Combat is quite satisfying, but it’s not without flaws. Grapple attacks are no more and the running animation has a hitch that makes initiating a sprint awkward. That said, the other animations are quite fluid and maintain their frame rate when enemies swarm in for attack.
And on that topic, Double Dragon Neon, naturally, is best played in bro-op mode as the baddies mob a lone Lee brother to the point where only expert fighting will prevent you from seeing a game over. Note: There’s no online co-op. WayForward states that’s coming soon via a patch.
Billy, Jimmy, Marion, and the rogue’s gallery are given a gorgeous ’80s era makeover that will cause any aging Gen Xer smile from ear to ear. There are mullets, sneakers, big fros, and miniskirts, all of which pop thanks to the game’s glorious color scheme. The game suffers a bit from an over-reliance on palette-swapped characters, which is, unfortunately, a genre staple.
WayForward serves up varied environments in which you unleash cans of whoop ass, but don’t expect the original’s full run of urban wastelands. Double Dragon Neon’s first two areas will look familiar to Double Dragon fans, but the game takes you in some…unexpected directions. WayForward packs Double Dragon Neon with two scoops of ’80s nostalgia that recalls the era’s pop culture. If you’re well-schooled in the decade of decadence, you’ll get the jokes and allusions.
And none’s greater than the soundtracks which gives Double Dragon Neon half its charm. It’s a beautiful combination of arranged Double Dragon classics and original pop pieces that somehow mesh into a wondrous sonic boom. Guitars wail with the ferocity of an angry ’80s metal god, and an uptempo synth-heavy dance track , “Mango Tango,” captures the ’80s so magnificently that it will, as described by our own Sean-Paul Adams, cause you to grow a side ponytail and don legwarmers. Channeling Michael Sembello’s “Maniac,” the song tells the story–yes it has lyrics!–of dance floor dreams. That’s not the only song. Highlighting a Sosetsitsu or Stance causes an associated audio clip to play and, depending on the ability, it will be an inspired song that taps N.W.A , The Beastie Boys, country music, and other unexpected sources. Sound designer Jake Kaufman shines here, and if you want to sample the soundtrack, you can download it free of charge.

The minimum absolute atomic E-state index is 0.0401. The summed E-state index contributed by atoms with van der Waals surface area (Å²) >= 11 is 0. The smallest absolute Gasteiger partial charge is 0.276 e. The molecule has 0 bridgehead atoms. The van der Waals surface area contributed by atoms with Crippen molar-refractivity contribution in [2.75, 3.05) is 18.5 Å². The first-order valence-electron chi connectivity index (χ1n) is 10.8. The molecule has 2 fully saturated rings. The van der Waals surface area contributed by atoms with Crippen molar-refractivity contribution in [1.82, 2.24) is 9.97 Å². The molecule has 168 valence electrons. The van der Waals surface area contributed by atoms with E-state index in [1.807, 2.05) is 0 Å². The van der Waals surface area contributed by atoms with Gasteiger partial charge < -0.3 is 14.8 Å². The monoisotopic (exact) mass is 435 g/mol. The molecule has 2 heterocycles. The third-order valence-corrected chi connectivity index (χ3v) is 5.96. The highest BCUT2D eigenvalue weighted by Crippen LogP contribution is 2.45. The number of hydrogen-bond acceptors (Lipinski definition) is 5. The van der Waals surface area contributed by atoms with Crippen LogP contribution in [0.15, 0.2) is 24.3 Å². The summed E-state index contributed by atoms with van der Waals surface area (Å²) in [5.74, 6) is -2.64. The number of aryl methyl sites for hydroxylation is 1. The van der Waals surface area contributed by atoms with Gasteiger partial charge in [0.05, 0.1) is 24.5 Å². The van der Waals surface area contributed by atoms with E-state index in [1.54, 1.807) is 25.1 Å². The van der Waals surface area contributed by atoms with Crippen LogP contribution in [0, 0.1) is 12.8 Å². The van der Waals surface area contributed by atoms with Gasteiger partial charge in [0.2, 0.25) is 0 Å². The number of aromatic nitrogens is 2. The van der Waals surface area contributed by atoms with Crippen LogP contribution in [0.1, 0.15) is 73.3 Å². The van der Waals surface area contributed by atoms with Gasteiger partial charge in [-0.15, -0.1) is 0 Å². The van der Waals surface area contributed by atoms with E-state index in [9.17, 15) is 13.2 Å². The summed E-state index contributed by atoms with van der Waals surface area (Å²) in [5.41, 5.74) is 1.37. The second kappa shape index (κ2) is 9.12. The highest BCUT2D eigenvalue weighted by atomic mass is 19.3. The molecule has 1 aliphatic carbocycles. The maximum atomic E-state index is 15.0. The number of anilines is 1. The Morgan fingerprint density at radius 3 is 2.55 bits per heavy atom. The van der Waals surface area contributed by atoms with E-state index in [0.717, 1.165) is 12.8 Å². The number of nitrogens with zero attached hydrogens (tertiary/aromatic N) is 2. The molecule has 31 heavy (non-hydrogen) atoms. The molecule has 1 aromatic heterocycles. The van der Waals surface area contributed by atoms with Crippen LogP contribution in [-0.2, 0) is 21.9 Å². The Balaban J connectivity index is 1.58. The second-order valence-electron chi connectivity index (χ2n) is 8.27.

The Lee’s voices, however, are comical takes on the “California surfer dude” archetype that many will hate as many will love. Regardless of your stance, the voices fit the game’s wacky retro flavor. Besides, how can you hate a game where one brother calls another “Buttlord?” I submit that you cannnot.
Double Dragon Neon plays up the Billy-Jimmy love-rival relationship by letting your help/hurt your partner. It’s represented, on a most basic level, by the option to turn on/off friendly fire. In the larger game context, Billy and Jimmy help/harm each other with a high-five, and a few variations on that celebratory move. I won’t say what happens, but there are lots of comedic moments that adds to the game’s overall vibe.
WayFoward has become the go-to team for retro-style gaming action, and between Contra 4, Aliens Infestation, and now Double Dragon Neon it’s easy to understand why. There’s a loving touch on display here, not just for the property, but for the era in which it was birthed. As such, there’s a good chance that gamers who didn’t grow up in the ’80s with Double Dragon may overlook this title, or miss its significance. Double Dragon Neon is an incredibly fun retro romp that should find a place with genre fans and, hopefully, those willing to expand their horizons.